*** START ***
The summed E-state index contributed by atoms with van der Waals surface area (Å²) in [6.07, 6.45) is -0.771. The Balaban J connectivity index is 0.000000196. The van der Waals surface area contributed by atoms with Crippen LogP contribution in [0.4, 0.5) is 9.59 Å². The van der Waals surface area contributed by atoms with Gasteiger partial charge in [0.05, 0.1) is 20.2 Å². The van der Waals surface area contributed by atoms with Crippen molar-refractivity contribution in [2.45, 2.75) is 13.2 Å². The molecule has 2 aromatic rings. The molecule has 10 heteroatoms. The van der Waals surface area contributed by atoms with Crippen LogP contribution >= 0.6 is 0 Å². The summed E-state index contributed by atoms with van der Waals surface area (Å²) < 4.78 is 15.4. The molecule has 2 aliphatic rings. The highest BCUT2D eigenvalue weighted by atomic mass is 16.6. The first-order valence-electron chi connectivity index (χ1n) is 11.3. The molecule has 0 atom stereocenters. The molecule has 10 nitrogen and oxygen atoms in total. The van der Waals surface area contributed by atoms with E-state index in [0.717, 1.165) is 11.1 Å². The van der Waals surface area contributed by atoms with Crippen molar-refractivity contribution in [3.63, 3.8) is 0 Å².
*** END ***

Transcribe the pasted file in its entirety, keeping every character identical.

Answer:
The summed E-state index contributed by atoms with van der Waals surface area (Å²) in [6.07, 6.45) is -0.771. The Balaban J connectivity index is 0.000000196. The van der Waals surface area contributed by atoms with Crippen LogP contribution in [0.4, 0.5) is 9.59 Å². The van der Waals surface area contributed by atoms with Gasteiger partial charge in [0.05, 0.1) is 20.2 Å². The van der Waals surface area contributed by atoms with Crippen molar-refractivity contribution in [2.45, 2.75) is 13.2 Å². The molecule has 2 aromatic rings. The molecule has 10 heteroatoms. The van der Waals surface area contributed by atoms with Crippen LogP contribution >= 0.6 is 0 Å². The summed E-state index contributed by atoms with van der Waals surface area (Å²) < 4.78 is 15.4. The molecule has 2 aliphatic rings. The highest BCUT2D eigenvalue weighted by atomic mass is 16.6. The first-order valence-electron chi connectivity index (χ1n) is 11.3. The molecule has 0 atom stereocenters. The molecule has 10 nitrogen and oxygen atoms in total. The van der Waals surface area contributed by atoms with E-state index in [0.717, 1.165) is 11.1 Å². The van der Waals surface area contributed by atoms with Crippen molar-refractivity contribution in [3.63, 3.8) is 0 Å².